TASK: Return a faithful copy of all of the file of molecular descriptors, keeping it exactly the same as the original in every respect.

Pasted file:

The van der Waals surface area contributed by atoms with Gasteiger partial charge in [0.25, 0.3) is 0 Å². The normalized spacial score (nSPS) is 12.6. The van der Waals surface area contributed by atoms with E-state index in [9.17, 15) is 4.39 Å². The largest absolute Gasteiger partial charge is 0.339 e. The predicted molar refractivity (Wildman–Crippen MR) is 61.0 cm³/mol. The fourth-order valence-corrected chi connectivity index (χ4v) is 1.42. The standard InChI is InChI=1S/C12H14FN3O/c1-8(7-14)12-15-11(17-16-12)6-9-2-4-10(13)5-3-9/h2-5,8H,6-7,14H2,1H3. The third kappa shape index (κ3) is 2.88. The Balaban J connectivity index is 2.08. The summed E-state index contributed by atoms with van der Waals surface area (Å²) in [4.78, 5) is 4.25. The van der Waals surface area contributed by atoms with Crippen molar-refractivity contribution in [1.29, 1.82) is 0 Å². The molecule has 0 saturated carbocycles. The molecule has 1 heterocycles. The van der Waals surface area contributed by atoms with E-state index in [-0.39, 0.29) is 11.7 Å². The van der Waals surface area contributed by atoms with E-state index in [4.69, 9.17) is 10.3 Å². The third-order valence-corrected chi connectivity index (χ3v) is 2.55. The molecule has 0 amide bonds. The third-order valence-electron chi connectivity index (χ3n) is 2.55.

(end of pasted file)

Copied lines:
The van der Waals surface area contributed by atoms with Gasteiger partial charge in [0.25, 0.3) is 0 Å². The normalized spacial score (nSPS) is 12.6. The van der Waals surface area contributed by atoms with E-state index in [9.17, 15) is 4.39 Å². The largest absolute Gasteiger partial charge is 0.339 e. The predicted molar refractivity (Wildman–Crippen MR) is 61.0 cm³/mol. The fourth-order valence-corrected chi connectivity index (χ4v) is 1.42. The standard InChI is InChI=1S/C12H14FN3O/c1-8(7-14)12-15-11(17-16-12)6-9-2-4-10(13)5-3-9/h2-5,8H,6-7,14H2,1H3. The third kappa shape index (κ3) is 2.88. The Balaban J connectivity index is 2.08. The summed E-state index contributed by atoms with van der Waals surface area (Å²) in [4.78, 5) is 4.25. The van der Waals surface area contributed by atoms with Crippen molar-refractivity contribution in [1.29, 1.82) is 0 Å². The molecule has 0 saturated carbocycles. The molecule has 1 heterocycles. The van der Waals surface area contributed by atoms with E-state index in [-0.39, 0.29) is 11.7 Å². The van der Waals surface area contributed by atoms with E-state index in [4.69, 9.17) is 10.3 Å². The third-order valence-corrected chi connectivity index (χ3v) is 2.55. The molecule has 0 amide bonds. The third-order valence-electron chi connectivity index (χ3n) is 2.55.